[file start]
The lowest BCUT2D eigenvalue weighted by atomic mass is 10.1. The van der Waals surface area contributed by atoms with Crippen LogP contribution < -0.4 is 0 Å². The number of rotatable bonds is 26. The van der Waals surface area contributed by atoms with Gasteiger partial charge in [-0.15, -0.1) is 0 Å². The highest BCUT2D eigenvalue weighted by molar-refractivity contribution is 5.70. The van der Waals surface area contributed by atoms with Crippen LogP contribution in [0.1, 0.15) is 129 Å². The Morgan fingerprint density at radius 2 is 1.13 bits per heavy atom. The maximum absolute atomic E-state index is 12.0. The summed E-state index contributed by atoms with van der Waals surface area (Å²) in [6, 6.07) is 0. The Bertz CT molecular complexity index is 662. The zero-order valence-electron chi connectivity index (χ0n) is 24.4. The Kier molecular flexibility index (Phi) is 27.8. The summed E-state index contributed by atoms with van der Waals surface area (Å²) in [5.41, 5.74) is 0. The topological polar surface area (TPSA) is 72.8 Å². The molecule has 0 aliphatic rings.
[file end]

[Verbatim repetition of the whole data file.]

The lowest BCUT2D eigenvalue weighted by atomic mass is 10.1. The van der Waals surface area contributed by atoms with Crippen LogP contribution < -0.4 is 0 Å². The number of rotatable bonds is 26. The van der Waals surface area contributed by atoms with Gasteiger partial charge in [-0.15, -0.1) is 0 Å². The highest BCUT2D eigenvalue weighted by molar-refractivity contribution is 5.70. The van der Waals surface area contributed by atoms with Crippen LogP contribution in [0.1, 0.15) is 129 Å². The Morgan fingerprint density at radius 2 is 1.13 bits per heavy atom. The maximum absolute atomic E-state index is 12.0. The summed E-state index contributed by atoms with van der Waals surface area (Å²) in [6, 6.07) is 0. The Bertz CT molecular complexity index is 662. The zero-order valence-electron chi connectivity index (χ0n) is 24.4. The Kier molecular flexibility index (Phi) is 27.8. The summed E-state index contributed by atoms with van der Waals surface area (Å²) in [5.41, 5.74) is 0. The topological polar surface area (TPSA) is 72.8 Å². The molecule has 0 aliphatic rings.